As for versatility I found both the have multiple uses although I'm sure the flats would have more! The prefolds I also used for burp cloths and later made into mama pads and such. The flats were used for burp cloths and all as well and now that we're past diaper days they are serving as kitchen towels. All my cloth wipes went to family cloth. The only thing left were the covers but my girls didn't mind making those doll dipes. :)

The pins can be used with the flats under a cover. I never bothered with pinning in place with the prefolds but did like it with the flats most of the time since it seemed a little more secure to me. I really like the snappis. Have you seen those? They're plastic things to hold the flat in place instead of a diaper pin so no needle to poke baby!

KatelynRose 07-18-2014 04:08 PM

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Haha thanks for understanding @crazyms :D
This information has helped me so much! I am so happy to know that cloth diapering doesn't have to be so darn expensive..
I saw the snappis when I looked up the prefolds.. Do they stay in place well? They seemed a little pricey per snappi (Not awful just $3 per snappi and I thought they looked like they should be more like $3 for a pack of 3-4 of them, you know? They overprice baby items) ..Do they hold up a long time so you won't need too many?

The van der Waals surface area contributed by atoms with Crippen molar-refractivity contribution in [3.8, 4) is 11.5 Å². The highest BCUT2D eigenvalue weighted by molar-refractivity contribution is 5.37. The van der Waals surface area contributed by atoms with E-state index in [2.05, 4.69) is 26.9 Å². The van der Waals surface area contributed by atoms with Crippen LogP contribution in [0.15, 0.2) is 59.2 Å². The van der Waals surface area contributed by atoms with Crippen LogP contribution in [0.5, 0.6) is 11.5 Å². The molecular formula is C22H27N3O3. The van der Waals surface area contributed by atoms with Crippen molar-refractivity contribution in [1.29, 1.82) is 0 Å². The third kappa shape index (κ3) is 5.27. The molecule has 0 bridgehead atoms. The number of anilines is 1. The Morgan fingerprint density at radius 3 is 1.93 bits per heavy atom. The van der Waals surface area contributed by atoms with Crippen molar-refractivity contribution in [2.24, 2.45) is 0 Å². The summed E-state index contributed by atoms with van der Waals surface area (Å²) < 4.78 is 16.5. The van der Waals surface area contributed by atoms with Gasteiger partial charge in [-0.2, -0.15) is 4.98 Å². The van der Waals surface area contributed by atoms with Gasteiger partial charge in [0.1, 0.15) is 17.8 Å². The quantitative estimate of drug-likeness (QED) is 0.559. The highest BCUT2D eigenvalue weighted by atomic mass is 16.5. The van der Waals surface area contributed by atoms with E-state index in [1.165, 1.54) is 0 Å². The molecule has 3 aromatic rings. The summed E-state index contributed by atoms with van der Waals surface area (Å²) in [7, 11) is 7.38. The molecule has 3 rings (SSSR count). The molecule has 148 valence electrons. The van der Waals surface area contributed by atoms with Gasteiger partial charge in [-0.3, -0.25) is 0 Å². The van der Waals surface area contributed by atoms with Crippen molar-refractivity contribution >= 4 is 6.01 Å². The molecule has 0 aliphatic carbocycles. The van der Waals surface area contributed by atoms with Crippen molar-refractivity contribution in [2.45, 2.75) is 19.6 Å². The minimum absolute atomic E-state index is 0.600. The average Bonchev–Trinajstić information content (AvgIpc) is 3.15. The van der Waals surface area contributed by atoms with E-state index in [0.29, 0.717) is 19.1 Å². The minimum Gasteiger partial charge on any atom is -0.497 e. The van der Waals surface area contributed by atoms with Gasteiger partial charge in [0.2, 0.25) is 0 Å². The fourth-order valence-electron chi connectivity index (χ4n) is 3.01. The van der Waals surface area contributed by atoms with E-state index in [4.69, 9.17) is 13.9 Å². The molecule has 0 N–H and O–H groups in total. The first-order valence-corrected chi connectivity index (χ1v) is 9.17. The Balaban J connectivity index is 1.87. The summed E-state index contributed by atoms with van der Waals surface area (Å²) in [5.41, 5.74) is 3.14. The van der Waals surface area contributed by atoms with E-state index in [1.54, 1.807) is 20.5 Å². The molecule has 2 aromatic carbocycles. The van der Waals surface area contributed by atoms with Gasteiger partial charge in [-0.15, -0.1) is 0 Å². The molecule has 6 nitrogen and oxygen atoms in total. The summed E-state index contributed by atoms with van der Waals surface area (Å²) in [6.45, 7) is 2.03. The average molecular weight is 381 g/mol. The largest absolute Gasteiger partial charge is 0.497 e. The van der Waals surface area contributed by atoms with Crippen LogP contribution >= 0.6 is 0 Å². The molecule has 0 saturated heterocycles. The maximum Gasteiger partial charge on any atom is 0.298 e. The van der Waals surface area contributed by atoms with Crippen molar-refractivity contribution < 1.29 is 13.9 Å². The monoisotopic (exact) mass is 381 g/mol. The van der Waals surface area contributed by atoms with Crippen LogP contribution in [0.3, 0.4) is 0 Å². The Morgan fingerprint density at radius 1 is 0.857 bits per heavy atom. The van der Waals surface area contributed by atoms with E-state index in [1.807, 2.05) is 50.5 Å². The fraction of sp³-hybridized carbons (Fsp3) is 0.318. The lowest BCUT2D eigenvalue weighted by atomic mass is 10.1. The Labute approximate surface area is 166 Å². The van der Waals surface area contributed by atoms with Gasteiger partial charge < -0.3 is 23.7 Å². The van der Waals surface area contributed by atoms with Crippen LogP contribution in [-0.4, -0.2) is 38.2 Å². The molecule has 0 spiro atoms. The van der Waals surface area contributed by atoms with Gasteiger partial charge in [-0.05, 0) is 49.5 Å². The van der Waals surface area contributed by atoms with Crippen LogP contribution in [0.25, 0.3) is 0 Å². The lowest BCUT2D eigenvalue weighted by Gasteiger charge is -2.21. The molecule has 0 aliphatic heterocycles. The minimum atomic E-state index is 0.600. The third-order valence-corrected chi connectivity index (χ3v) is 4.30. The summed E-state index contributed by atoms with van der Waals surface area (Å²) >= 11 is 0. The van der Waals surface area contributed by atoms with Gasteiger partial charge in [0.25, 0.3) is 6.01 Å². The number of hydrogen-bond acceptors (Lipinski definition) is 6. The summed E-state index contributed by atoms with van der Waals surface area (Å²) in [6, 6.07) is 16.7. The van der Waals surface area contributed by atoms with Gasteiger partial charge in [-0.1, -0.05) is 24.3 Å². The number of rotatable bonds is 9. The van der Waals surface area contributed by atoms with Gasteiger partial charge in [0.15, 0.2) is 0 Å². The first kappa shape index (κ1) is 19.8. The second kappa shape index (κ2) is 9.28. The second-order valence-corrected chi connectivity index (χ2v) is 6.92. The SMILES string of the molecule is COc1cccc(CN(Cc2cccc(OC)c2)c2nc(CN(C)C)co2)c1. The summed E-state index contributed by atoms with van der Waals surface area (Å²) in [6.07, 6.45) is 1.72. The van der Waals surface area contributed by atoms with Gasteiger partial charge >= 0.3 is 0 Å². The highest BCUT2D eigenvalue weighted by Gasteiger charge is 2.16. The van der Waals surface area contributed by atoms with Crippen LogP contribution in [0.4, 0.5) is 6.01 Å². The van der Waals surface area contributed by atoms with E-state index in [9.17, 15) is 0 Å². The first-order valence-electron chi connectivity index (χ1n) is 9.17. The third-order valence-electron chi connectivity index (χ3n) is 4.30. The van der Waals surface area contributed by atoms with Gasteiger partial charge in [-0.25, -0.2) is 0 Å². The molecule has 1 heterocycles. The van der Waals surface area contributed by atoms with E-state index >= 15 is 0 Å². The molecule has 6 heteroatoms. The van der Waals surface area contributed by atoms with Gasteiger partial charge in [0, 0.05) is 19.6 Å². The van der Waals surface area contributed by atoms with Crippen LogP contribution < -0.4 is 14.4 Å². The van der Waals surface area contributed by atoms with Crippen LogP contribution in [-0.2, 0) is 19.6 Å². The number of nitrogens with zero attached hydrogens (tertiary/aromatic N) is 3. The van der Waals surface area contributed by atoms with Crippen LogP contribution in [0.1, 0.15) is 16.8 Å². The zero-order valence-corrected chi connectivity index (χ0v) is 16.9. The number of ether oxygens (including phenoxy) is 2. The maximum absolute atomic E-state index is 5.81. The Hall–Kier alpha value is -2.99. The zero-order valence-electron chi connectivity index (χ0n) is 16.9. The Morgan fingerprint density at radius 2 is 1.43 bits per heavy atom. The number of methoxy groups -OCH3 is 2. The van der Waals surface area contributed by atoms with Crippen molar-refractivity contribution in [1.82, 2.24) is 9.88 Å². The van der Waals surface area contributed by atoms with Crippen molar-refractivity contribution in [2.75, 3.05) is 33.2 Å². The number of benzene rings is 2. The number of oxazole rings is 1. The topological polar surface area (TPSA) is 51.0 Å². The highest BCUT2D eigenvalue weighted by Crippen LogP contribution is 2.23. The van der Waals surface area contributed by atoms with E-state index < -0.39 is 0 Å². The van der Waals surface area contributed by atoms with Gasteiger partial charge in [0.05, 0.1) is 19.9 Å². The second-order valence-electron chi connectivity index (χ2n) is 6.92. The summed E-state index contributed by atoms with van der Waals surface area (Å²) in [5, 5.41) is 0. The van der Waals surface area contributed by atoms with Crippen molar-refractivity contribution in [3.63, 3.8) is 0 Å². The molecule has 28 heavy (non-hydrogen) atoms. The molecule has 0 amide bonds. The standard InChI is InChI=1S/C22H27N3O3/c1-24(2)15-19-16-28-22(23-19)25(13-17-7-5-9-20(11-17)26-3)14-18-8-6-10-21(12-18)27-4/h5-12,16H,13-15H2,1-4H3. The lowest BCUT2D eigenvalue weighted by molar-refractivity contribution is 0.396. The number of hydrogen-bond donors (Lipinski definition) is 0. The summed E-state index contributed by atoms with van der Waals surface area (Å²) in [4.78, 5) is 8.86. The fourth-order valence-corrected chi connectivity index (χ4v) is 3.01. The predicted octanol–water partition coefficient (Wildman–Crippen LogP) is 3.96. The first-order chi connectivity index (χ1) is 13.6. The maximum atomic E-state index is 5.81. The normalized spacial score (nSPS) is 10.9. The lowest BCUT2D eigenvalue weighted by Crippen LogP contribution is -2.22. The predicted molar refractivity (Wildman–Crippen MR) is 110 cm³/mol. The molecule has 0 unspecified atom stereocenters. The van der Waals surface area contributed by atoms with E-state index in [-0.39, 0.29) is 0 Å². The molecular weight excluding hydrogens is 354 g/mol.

crazyms 07-18-2014 04:30 PM

I thought the same thing when I saw them. I personally found them to work just fine went used on a flat inside a cover and only ever had two. I'd say they hold up well as I bought mine used and then kept them through 2 babies. Honestly I don't see the need to have more than one really since that isn't an item that will really get dirty kwim?

KatelynRose 07-18-2014 05:28 PM

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I wondered how dirty they could get haha even if they do get dirty they seem easy to rinse off. Well that's probably a safer option than pinning, even with the baby safe pins it makes me nervous I do to want to prick a squirmy baby!

crazyms 07-18-2014 05:47 PM

They're very easy to just rinse off or wipe off with a damp cloth. I liked them a lot better than the pin idea also. I was just never brave enough to get close to a baby with a needle. In the tiny phases it might be so bad but I could see that fun when they're mobile and don't want to sit still for a change in the first place!

sidrajedi 07-19-2014 04:15 PM

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I used snappis and pins. I like having both (10 pins, 2 snappis) but the snappis held up and the pins broke.

You don't have to fold the prefolds as much as the flats and its easier. I used to store my flats half folded out of the dryer to cut down on the folding needed during a change. I liked both. I like the prefolds better now that DD I older.